While Ward lacks offensive upside, he does possess a strong defensive skill set. The arm is plus, and he’s a quality athlete who gets rid of the ball quickly and accurately. The receiving skills—like every catching prospect ever—are a work in progress, but those who saw him in Fresno were impressed with his ability to block balls in the dirt; they also claim he’ll be a natural framer in time.
Bret Sayre's Fantasy Take: Nope.
Major league ETA: 2017
5. Kyle Kubitza, 3B
Kubitza had a chance to establish himself as the Angels’ third baseman of the future, but his experience in The Show brought about more questions than answers. Kubitza lacks the ideal power you’d want from a player who doesn’t have the athleticism to play anything but the corner infield. He does have an advanced approach, and his line-drive swing allows him to make hard contact to all parts of the field. He’s a sure-handed defender with a plus arm, and though he’s not fleet of foot, his instincts are good enough to project at the hot corner in the short term.
The lack of power makes it impossible to project Kubitza as a first-division regular, but the approach is good enough that he should become a solid bench bat—one who can give regulars a day off against right-handed pitchers.
Fantasy Impact: Nope.
Major league ETA: Debuted in 2015
6. Roberto Baldoquin, SS
When you’re given the the largest bonus ever awarded to a Cuban amateur hitter, you’re not expected to struggle in the friggin’ Cal League. Yet here he is. Baldoquin flashed very little offensive upside, showing some bat speed but struggling to make consistent hard contact with a swing that features some glide and isn’t always in sync. The bat speed and his strong wrists make fringe-average power a possibility, but it certainly didn’t translate into games, as you can see from his 14 extra-base hits in nearly 300 at-bats. He’ll make the plays in front of him defensively and possesses enough arm strength to play short, but he’s a below-average runner who might have to move to second or third. A lack of speed doesn’t always equate to a move, it just makes the margin of error very thin.
Simply put, Baldoquin was among the most disappointing prospects in baseball. It’s not unheard of to see big bonus players struggle in their first year, but nothing Baldoquin showed suggested he’s more than a backup infielder, and organizational fodder is not out of the question. That’s not a great return on $8 million.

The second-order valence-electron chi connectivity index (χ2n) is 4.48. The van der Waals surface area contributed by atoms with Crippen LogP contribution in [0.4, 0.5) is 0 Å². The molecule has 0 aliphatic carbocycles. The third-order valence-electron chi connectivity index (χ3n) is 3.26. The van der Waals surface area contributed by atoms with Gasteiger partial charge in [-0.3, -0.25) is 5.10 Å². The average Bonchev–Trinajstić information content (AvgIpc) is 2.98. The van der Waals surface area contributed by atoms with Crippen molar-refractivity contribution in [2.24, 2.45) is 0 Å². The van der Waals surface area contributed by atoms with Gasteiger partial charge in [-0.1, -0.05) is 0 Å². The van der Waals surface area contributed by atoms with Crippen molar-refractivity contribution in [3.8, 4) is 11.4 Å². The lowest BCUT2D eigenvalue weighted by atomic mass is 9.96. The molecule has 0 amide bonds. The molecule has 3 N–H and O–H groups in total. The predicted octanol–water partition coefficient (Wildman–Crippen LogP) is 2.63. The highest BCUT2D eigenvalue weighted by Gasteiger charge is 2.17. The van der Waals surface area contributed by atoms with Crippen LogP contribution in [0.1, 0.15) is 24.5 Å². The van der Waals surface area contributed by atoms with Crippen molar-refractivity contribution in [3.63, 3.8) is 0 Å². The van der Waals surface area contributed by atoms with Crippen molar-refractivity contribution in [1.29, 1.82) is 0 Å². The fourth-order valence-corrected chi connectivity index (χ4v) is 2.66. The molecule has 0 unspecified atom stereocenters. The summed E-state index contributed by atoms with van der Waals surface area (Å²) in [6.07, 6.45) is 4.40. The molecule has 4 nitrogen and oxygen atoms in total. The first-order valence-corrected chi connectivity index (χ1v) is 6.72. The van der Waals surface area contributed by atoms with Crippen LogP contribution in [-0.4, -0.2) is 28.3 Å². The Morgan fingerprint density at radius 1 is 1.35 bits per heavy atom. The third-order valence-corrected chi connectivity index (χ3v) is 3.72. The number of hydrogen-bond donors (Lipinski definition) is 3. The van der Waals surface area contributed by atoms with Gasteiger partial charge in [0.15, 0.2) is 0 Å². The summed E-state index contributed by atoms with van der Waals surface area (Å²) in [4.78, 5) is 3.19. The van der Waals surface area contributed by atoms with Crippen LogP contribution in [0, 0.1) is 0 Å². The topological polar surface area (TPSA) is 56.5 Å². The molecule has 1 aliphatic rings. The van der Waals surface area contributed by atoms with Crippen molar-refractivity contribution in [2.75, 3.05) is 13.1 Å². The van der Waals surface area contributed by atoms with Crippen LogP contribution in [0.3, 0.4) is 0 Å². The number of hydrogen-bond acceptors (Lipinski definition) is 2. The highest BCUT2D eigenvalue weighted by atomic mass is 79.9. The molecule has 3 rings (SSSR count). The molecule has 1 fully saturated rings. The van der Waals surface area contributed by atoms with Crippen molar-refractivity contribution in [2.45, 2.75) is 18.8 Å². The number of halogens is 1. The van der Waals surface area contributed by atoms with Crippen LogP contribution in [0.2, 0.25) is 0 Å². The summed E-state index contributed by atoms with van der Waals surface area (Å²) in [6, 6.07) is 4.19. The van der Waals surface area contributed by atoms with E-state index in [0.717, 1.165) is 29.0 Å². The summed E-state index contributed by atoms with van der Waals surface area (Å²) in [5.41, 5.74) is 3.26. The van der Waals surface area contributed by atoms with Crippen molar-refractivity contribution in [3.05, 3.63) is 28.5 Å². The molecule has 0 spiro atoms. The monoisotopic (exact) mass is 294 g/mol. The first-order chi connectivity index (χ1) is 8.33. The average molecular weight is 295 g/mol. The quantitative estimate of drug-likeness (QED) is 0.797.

Bret Sayre's Fantasy Take: There’s probably not much room left for optimism here, but if I’m going to gamble on any prospect in this system outside of the top two, it’s Baldoquin. The transition from Cuba to the United States can be tough for many, many reasons and dynasty owners should be willing to forgive a fair amount of disappointment in the first stateside year. That said, he was bad and Baldoquin shouldn’t be owned unless your league rosters at least 300 prospects.
Major league ETA: 2017
7. Jake Jewell, RHP
Despite hailing from a school that sounds fictional, Jewell had his share of supporters coming out of the 2014 draft. One scouting director told me he thought Jewell was the second-best relief prospect in that year’s class. The Angels have given him a chance to start, though, and so far there’s been more good than bad. He throws a four-seam fastball that’s plus-plus, routinely touching the high 90s and sitting comfortably 94-96 with life. He doesn’t command the pitch very well, which is enough of an issue that it might force him back to a relief role. He’ll also throw an average slider that doesn’t feature huge break, but the spin makes it competent. He’s shown the makings of a change that’s nothing but a “show me” pitch at this point.
The big development for Jewell in 2015 was his ability to throw strikes, which was the issue in college that led so many to assume his ceiling was as a reliever. The lack of a third useful pitch makes it unlikely he’s anything more than a back-end guy, but this is a player who could jump up this list in 2016 if he shows the same stuff/control at the higher levels.
Bret Sayre's Fantasy Take: This is a bad profile for fantasy leagues. Stay away until he makes real strides with his secondary offerings.
Major league ETA: 2017
8. Julio Garcia, SS
It’s tough grading a player this far away, but the reports I received on Garcia were mostly positive—even though there’s a lot of work to be done with the bat. The swing is simple and short; there’s almost no power now, but he should fill out enough to put the ball into the gaps, allowing his above-average speed to claim extra bases. Most of his contact is weak, however, and he’ll have to improve the bat speed and fix some timing issues to hit for average.
There’s considerably less work to be done with Garcia’s glove. He possesses excellent instincts with an above-average throwing arm—which could be plus in time—and his range gives him a chance to be above average at the premium position. The floor is defensive-minded backup, but there’s just enough with the bat that it’s possible he could become an everyday player up the middle.
Fantasy Impact: Nope.
9. Nate Smith, LHP